People often take a "screen break" with another screen

This work has interesting implications for how we think about the flow of our daily activities and taking breaks.
- Dr Maxi Heitmayer
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How often do you scroll through your smartphone while also watching TV or check your notifications while working on your computer?

Sixty per cent of the time we use an electronic device, we are using at least one other device at the same time. This is according to new research from London School of Economics and Political Science (LSE).

In a new paper published in the journal Computers in Human Behavior Reports, researcher Dr Maxi Heitmayer finds that 60 per cent of smartphone use occurs in multi-device settings. In the remaining 40 per cent of cases, smartphones are used in isolation.

Three quarters (74 per cent) of multi-device use occurs with a smartphone and a computer, 12.5 per cent with a smartphone and TV and 7.5 per cent with a smartphone and tablet. On rarer occasions, three devices are used at the same time.

To carry out this study, Dr Heitmayer analysed the device use of 41 participants aged 20 to 30-years-old. Participants were provided with small cameras fixed on glasses enabling them to film their everyday device use. Over 200 hours of video was recorded and analysed.

The participants watched the videos back with the researcher and discussed their device use. When explaining why they often use multiple devices at the same time, one participant commented: “I find it extremely hard to focus on one thing. I find myself more comfortable when I sort of distribute my attention.”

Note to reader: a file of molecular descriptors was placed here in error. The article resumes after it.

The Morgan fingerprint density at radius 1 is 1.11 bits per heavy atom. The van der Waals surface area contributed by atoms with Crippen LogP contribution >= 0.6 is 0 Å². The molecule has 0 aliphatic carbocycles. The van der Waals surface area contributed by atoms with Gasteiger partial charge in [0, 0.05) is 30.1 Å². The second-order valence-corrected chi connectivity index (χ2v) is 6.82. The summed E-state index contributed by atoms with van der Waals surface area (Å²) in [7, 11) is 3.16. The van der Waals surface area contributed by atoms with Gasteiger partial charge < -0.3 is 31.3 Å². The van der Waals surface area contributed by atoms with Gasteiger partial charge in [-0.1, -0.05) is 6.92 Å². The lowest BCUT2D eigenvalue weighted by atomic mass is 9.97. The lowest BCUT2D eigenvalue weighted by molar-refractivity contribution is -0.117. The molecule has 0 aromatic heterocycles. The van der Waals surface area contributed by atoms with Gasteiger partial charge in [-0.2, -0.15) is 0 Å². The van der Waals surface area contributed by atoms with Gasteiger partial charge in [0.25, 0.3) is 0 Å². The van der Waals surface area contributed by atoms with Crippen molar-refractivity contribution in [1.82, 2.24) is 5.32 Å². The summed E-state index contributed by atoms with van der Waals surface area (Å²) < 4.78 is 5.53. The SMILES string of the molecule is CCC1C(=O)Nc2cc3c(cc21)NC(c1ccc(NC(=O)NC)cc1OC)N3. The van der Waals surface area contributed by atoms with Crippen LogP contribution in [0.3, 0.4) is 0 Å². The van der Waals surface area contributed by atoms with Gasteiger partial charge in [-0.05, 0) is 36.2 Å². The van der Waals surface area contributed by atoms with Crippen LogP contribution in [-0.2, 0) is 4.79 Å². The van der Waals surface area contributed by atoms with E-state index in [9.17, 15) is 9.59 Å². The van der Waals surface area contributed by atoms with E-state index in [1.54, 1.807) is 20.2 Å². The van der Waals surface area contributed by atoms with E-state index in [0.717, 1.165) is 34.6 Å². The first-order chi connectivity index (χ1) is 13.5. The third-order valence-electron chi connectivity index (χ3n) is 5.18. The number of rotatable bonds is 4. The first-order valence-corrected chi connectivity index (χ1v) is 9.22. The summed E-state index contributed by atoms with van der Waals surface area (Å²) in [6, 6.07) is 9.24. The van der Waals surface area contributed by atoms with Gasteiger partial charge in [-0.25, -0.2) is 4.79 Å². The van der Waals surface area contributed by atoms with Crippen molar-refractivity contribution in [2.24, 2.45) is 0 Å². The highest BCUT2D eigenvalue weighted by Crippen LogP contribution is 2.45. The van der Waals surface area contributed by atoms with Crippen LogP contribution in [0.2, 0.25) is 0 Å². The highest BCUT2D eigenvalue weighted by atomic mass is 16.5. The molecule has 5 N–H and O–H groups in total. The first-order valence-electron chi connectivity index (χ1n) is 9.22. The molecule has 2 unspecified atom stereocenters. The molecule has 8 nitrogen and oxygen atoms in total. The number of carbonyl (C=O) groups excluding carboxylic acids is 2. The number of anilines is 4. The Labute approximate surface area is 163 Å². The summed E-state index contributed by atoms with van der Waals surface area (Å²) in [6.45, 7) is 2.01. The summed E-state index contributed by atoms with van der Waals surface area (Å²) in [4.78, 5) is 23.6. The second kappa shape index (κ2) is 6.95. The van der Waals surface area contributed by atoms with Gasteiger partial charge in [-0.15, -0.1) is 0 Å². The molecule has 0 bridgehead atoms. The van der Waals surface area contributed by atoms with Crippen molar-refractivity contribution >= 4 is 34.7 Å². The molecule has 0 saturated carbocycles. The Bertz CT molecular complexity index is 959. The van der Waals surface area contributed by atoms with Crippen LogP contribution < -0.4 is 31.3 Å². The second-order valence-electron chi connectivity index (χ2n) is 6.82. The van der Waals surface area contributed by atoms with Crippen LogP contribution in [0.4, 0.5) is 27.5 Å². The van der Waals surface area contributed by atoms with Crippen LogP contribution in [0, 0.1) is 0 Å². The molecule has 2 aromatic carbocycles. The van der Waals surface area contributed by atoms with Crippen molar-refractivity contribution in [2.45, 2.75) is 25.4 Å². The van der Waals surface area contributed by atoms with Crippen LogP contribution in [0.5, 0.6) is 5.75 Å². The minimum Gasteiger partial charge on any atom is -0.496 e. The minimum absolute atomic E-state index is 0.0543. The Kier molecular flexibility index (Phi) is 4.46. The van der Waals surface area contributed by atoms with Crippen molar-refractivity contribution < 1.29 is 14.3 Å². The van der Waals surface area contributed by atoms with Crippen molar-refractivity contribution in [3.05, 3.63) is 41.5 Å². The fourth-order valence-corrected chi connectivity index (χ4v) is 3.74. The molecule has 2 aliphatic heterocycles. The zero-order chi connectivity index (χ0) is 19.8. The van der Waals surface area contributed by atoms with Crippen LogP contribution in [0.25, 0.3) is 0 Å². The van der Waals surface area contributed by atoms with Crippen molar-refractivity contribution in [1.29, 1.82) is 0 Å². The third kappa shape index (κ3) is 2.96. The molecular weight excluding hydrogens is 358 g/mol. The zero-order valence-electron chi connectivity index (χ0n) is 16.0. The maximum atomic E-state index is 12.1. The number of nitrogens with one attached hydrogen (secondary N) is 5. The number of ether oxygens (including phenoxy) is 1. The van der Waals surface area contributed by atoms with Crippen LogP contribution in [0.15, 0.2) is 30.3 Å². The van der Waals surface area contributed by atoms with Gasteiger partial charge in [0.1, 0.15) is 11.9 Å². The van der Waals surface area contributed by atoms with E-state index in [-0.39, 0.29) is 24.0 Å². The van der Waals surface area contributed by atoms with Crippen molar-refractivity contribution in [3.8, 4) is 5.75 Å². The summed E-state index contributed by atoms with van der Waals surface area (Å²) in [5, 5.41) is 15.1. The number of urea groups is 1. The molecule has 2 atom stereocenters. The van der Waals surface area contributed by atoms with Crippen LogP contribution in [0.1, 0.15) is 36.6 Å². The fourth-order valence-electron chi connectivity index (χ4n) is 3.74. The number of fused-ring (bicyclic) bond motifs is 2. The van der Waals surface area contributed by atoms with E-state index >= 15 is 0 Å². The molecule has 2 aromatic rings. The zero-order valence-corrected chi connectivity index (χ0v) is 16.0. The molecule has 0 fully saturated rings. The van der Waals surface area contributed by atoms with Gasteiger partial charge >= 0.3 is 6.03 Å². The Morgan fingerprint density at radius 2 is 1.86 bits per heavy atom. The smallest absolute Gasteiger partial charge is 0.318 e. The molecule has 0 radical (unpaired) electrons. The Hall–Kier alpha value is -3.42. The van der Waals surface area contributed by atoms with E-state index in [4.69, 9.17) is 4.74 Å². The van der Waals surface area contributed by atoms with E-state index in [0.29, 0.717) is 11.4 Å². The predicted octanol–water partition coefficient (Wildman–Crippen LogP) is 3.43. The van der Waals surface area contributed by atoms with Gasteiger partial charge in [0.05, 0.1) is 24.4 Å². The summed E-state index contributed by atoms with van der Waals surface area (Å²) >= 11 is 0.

Another participant described how he checked his phone while working on the computer to get a quick rest, thus getting a break from a work screen with another screen. “I just need a few minutes break. And what’s there for a few minutes break? My phone is there.”

On this, Dr Heitmayer notes in the paper that the notion of “needing break from the screen” might be more complex than it initially appears. As participants are usually happy to engage with another device during that time, the narrative of “relaxing the eyes” or “getting away from the machine” may not be applicable to many of those screen breaks.

Commenting on the findings, researcher Maxi Heitmayer from the Department of Psychological and Behavioural Science at LSE said: “It was incredibly interesting to see the various nuanced usage patterns of users with personal devices in rich, naturally occurring contexts.

“I believe this work has interesting implications for how we think about the flow of our daily activities and taking breaks. It also shows many interesting opportunities for design and further research, for example when it comes to smartphone overuse or reduced productivity.”